Having worked a fair amount in my day job with Ansible and Ansible Tower, I was delighted to find out that there was a free version of Ansible Tower called Ansible AWX. Unfortunately, I discovered that documentation on using the product was either severely lacking, or incompatible with current version. Luckily I was able to find a post from Computer For Geeks that was able to get me ninety percent of the way there.
There are a couple of prerequisites in order to run this installer.
- You must have VM or Physical CentOS 8/Rocky Linux Machine running
- You must have sudo or root privileges on the machine.
The Computer For Geeks post is great, but there are a couple steps missed.
- Kubernetes requires swap to be off
- Kubernetes recommends that the Firewall be turned off or ports to be allowed in the firewall. For this tutorial, we are going with the firewall off.
- Resources must be above 1CPU and 1GB Memory. For my case I have 4CPUs and 8GB of memory. You may be able to go lower but I have not tested.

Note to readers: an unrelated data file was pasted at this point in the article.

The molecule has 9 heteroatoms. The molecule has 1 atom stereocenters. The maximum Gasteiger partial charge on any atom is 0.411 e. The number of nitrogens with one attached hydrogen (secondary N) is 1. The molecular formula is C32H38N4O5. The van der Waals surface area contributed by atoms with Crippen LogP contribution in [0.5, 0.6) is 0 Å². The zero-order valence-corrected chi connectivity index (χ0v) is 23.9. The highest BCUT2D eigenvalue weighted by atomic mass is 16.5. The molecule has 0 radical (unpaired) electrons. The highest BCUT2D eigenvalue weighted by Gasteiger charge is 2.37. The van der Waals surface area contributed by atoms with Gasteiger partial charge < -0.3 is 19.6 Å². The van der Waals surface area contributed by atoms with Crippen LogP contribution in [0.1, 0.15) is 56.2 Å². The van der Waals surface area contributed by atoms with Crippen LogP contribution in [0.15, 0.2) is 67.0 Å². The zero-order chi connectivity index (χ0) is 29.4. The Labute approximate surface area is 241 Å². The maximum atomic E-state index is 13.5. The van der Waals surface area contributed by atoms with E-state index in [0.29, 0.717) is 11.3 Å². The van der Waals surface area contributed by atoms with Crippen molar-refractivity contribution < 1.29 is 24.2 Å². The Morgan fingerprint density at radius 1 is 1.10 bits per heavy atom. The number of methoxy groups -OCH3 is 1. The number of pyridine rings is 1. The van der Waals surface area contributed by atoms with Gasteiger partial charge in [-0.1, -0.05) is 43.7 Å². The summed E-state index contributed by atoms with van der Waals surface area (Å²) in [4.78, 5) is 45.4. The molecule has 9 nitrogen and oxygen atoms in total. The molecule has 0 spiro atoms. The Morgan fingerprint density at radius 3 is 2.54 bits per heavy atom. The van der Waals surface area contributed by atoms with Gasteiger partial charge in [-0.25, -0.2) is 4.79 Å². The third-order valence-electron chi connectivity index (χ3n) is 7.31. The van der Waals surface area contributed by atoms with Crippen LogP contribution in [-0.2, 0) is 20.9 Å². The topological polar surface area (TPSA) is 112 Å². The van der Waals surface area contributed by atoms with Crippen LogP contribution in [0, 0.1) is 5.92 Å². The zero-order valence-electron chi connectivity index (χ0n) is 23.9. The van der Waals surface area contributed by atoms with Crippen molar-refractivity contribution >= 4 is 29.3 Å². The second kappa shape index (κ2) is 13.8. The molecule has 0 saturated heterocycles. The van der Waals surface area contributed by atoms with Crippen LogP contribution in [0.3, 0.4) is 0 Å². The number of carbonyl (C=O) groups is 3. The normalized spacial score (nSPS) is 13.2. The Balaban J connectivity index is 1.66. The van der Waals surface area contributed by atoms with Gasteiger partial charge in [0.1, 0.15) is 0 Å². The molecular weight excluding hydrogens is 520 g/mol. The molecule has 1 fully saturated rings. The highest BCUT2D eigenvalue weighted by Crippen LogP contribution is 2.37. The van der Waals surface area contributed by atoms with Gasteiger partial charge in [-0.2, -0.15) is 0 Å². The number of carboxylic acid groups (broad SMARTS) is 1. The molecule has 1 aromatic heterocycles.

Once you have the VM provisioned you can execute the following playbook from my GitHub
After the playbook has executed you’ll still need to do a couple of things, and they are all detailed from Step 4 in the the Computer For Geeks Post.
Some more gotchas. I mistakenly left my CentOS VM at the defaults (1VCPU and 1GB Memory), and was stuck with the awx-operator pod at pending.
I was unsure as to why this was the case even after multiple reboots. I decided to try to troubleshoot the kubernetes instance, which I’m not very familiar with yet. Looking at the documentation I ran the below command.
The output at the end gave me the reason.
Shutting down the VM, add resources and restarting I saw this, which was progress.
Once the pod showed Running, I was able to get the port of the Ansible AWX instance and go to my browser. You will see this while the instance comes up.
After a couple minutes you will be granted by a login screen, and can follow the Computers of Geeks Post.
I actually deployed tower2 from my first instance of AWX after working out the steps by hand. I’ll be working on a series of post detailing how I setup my instance of AWX and what I utilize it for.